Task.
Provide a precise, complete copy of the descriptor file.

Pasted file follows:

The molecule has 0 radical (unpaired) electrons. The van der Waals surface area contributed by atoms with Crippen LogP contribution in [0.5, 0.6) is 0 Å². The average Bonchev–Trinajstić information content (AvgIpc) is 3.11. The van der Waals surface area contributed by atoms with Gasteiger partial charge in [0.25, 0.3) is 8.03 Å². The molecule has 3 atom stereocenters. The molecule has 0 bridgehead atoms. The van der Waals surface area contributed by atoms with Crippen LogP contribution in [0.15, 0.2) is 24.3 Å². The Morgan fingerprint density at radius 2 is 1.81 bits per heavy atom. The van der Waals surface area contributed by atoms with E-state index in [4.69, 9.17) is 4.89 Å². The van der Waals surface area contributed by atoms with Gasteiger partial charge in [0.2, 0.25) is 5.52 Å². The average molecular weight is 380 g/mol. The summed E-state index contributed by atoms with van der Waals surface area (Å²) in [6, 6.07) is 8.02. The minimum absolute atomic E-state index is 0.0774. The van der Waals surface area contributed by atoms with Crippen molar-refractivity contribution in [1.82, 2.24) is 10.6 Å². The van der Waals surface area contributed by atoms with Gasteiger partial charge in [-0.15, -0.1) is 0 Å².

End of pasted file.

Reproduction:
The molecule has 0 radical (unpaired) electrons. The van der Waals surface area contributed by atoms with Crippen LogP contribution in [0.5, 0.6) is 0 Å². The average Bonchev–Trinajstić information content (AvgIpc) is 3.11. The van der Waals surface area contributed by atoms with Gasteiger partial charge in [0.25, 0.3) is 8.03 Å². The molecule has 3 atom stereocenters. The molecule has 0 bridgehead atoms. The van der Waals surface area contributed by atoms with Crippen LogP contribution in [0.15, 0.2) is 24.3 Å². The Morgan fingerprint density at radius 2 is 1.81 bits per heavy atom. The van der Waals surface area contributed by atoms with E-state index in [4.69, 9.17) is 4.89 Å². The van der Waals surface area contributed by atoms with Gasteiger partial charge in [0.2, 0.25) is 5.52 Å². The average molecular weight is 380 g/mol. The summed E-state index contributed by atoms with van der Waals surface area (Å²) in [6, 6.07) is 8.02. The minimum absolute atomic E-state index is 0.0774. The van der Waals surface area contributed by atoms with Crippen molar-refractivity contribution in [1.82, 2.24) is 10.6 Å². The van der Waals surface area contributed by atoms with Gasteiger partial charge in [-0.15, -0.1) is 0 Å².